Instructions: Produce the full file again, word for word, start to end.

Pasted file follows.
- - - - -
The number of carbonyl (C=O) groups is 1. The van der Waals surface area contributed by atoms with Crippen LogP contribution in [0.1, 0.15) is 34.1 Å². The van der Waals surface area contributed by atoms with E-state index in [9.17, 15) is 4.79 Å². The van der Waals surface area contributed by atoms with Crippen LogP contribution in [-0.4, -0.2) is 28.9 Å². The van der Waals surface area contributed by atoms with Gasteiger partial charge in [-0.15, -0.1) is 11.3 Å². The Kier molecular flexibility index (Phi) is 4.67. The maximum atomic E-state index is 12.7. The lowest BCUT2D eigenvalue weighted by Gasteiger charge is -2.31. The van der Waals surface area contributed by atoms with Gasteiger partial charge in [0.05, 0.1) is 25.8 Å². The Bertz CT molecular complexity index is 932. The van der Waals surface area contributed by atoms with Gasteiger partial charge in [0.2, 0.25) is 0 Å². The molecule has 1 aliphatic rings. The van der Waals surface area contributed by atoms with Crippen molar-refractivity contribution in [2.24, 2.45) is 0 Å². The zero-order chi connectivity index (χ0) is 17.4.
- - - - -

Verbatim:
The number of carbonyl (C=O) groups is 1. The van der Waals surface area contributed by atoms with Crippen LogP contribution in [0.1, 0.15) is 34.1 Å². The van der Waals surface area contributed by atoms with E-state index in [9.17, 15) is 4.79 Å². The van der Waals surface area contributed by atoms with Crippen LogP contribution in [-0.4, -0.2) is 28.9 Å². The van der Waals surface area contributed by atoms with Gasteiger partial charge in [-0.15, -0.1) is 11.3 Å². The Kier molecular flexibility index (Phi) is 4.67. The maximum atomic E-state index is 12.7. The lowest BCUT2D eigenvalue weighted by Gasteiger charge is -2.31. The van der Waals surface area contributed by atoms with Gasteiger partial charge in [0.05, 0.1) is 25.8 Å². The Bertz CT molecular complexity index is 932. The van der Waals surface area contributed by atoms with Gasteiger partial charge in [0.2, 0.25) is 0 Å². The molecule has 1 aliphatic rings. The van der Waals surface area contributed by atoms with Crippen molar-refractivity contribution in [2.24, 2.45) is 0 Å². The zero-order chi connectivity index (χ0) is 17.4.